Recent Articles

October 28, 2008

If You Want To Be Happy For The Rest of Your Life… Be a Republican 6

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According to a new PEW Research Poll published last week, Republicans are still – in spite of the nation’s economic woes, their epically unpopular current president, and their party’s doubtful prospects for the upcoming election – happier than Democrats: 37% of Republicans versus 25% of Democrats consider themselves “very happy” – and more of them […]

October 28, 2008

Ask a Book Question: #68 (Building a 21st Century Contemporary Fiction Syllabus) 27

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Gene writes in with this question: I currently teach a high school English course called 21st Century Literature, and I’ve hit a bit of a block these last few weeks in trying to put together this year’s syllabus. We currently read Eggers’ A Heartbreaking Work of Staggering Genius, Lethem’s The Fortress of Solitude, Zadie Smith’s […]

October 27, 2008

“Poor Robin Crusoe” 2

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Somewhere in the middle of Daniel Defoe’s 1719 novel The Life and Strange Surprizing Adventures of Robinson Crusoe, the eponymous hero, by now several years cast away by himself on a deserted island, is startled awake by the sound a voice other than his own: “Robin, Robin, Robin Crusoe, poor Robin Crusoe, where are you […]

October 24, 2008

On The Atlantic’s Redesign 1

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In early 2002, the mogul for whom I worked began reimagining his prize property, The Atlantic Monthly. For a few weeks, I and other David Bradley employees at The Advisory Board Company received emails asking how The Atlantic might be improved. Would expanded political coverage make us more likely to subscribe? How about an expanded […]

October 23, 2008

Arts and Inspiration in the Collapse 2

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Perhaps thanks to my day job, which puts me in close proximity to each day’s market carnage and keeps my nose in the business section, I’ve been thinking a lot about troubled economy and what it might mean for the arts. There is an accepted notion that poverty inspires art, and Wikipedia even has an […]

October 21, 2008

Tonight on 4th Avenue: Paul Beatty and Matthew Sharpe 1

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Tonight’s installment of the Pacific Standard Fiction Series here in Brooklyn features two Millions favorites: Paul Beatty, author of Slumberland and The White-Boy Shuffle, and Matthew Sharpe, author of Jamestown and The Sleeping Father. Books will be for sale on-site, and drink specials will be chosen by dartboard. The reading starts at 7 p.m. at […]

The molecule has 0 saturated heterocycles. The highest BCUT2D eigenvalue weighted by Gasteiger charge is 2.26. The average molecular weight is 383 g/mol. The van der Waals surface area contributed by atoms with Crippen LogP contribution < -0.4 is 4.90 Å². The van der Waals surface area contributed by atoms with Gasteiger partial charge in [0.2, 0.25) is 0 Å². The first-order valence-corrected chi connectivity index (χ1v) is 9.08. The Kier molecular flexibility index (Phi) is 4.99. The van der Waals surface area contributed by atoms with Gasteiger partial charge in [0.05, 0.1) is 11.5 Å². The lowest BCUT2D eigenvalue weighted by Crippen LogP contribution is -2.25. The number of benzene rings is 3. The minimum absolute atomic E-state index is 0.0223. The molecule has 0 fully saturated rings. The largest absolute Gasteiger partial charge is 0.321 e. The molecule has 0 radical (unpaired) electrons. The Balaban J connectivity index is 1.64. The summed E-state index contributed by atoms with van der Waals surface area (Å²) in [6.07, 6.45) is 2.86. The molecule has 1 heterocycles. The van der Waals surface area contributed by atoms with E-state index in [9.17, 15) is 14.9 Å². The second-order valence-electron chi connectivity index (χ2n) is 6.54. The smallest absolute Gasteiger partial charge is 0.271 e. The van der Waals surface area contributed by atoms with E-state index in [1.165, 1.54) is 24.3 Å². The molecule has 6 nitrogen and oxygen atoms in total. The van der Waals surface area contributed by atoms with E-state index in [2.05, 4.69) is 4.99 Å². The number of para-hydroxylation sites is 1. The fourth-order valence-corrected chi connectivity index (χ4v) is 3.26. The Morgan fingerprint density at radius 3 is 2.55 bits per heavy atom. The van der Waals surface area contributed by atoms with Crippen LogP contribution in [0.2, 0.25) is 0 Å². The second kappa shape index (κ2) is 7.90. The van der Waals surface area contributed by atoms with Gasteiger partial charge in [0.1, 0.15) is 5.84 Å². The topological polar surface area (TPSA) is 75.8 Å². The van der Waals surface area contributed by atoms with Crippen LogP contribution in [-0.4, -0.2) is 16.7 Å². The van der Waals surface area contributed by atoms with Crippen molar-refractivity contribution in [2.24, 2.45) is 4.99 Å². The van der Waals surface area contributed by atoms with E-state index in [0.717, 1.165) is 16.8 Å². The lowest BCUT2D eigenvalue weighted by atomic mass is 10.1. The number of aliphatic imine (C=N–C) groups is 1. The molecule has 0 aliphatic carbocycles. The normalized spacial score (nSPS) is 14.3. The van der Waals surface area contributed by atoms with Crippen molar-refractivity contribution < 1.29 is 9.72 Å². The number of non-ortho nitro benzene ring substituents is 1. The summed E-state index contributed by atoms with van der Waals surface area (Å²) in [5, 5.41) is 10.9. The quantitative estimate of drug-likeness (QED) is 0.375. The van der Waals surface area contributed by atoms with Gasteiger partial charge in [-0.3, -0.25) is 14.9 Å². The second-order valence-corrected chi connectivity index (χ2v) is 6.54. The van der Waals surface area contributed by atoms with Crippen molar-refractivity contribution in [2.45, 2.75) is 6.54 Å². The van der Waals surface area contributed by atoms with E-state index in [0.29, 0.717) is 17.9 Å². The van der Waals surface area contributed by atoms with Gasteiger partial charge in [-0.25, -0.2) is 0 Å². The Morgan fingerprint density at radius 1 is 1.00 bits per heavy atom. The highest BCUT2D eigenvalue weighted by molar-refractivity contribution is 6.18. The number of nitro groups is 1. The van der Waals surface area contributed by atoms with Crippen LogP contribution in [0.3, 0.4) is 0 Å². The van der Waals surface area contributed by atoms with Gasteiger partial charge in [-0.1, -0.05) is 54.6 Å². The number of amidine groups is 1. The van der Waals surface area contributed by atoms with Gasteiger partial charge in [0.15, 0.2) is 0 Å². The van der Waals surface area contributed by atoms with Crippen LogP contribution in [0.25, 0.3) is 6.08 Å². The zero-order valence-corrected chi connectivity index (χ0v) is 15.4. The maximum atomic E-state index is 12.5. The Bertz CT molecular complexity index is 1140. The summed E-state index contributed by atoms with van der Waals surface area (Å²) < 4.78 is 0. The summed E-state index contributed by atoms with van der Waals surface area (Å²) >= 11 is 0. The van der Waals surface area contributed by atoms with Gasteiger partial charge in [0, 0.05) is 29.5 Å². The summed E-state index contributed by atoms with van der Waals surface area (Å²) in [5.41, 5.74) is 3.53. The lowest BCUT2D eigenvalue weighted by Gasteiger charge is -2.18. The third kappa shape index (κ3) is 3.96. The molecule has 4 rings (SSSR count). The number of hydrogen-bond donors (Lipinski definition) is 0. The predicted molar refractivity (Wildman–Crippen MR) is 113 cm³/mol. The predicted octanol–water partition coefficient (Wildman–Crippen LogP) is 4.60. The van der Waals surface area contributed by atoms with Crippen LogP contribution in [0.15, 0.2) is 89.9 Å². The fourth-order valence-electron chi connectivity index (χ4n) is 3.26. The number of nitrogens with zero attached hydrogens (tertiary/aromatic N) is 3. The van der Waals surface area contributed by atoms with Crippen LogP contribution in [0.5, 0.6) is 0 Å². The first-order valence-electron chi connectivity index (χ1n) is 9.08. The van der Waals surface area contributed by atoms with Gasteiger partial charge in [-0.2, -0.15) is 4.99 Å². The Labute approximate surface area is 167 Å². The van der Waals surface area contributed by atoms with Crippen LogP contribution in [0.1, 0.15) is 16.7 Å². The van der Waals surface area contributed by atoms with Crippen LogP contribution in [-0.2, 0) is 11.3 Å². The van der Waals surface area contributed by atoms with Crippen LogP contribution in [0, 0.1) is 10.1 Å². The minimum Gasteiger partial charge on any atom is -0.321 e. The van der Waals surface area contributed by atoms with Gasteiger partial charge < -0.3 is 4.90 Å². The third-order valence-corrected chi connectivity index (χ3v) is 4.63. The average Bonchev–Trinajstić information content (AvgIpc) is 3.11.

October 20, 2008

Curiosities 0

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It’s not online but “The Boy Who Had Never Seen The Sea” by newly named Nobel laureate Jean-Marie Gustave Le Clézio appears in this week’s New Yorker. See our recent guest post about publishing Le Clézio. In last week’s New Yorker, Malcolm Gladwell was back, this time talking about “genius.” His guinea pigs were Ben […]

October 20, 2008

Speakers and the Spoken-To 0

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A streetcar along the lake brings you to a low-rise white building where artists and artisans further their craft. It’s evening, somewhat deserted, but turn down one hallway and the tools of their trade remain in public view. Turn another corner and photographic art lines the walls. In a secluded room: a sea of café […]

October 17, 2008

Inter Alia #13: Font Wars, the Phantom Menace 2

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Back in 2001, The Onion published a breathless report from a gala awards ceremony: The Fontys. A few dissenting voices groused about the night’s big winner, Helvetica Bold Oblique – “a bold as best font?” – but ebullience carried the night. “‘A million thanks to all the wonderful folks in the font community who believed […]

October 16, 2008

Umberto Eco vs. Junot Díaz 1

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This Guest post comes from Laurie Anderson. Laurie is a publicity assistant for a large Southern university. A Performance Comparison, Not a Literary Critique Umberto Eco gave three free lectures at Emory University in Atlanta October 5 through 7, and also did a reading and signing. All three lectures will be released in print form […]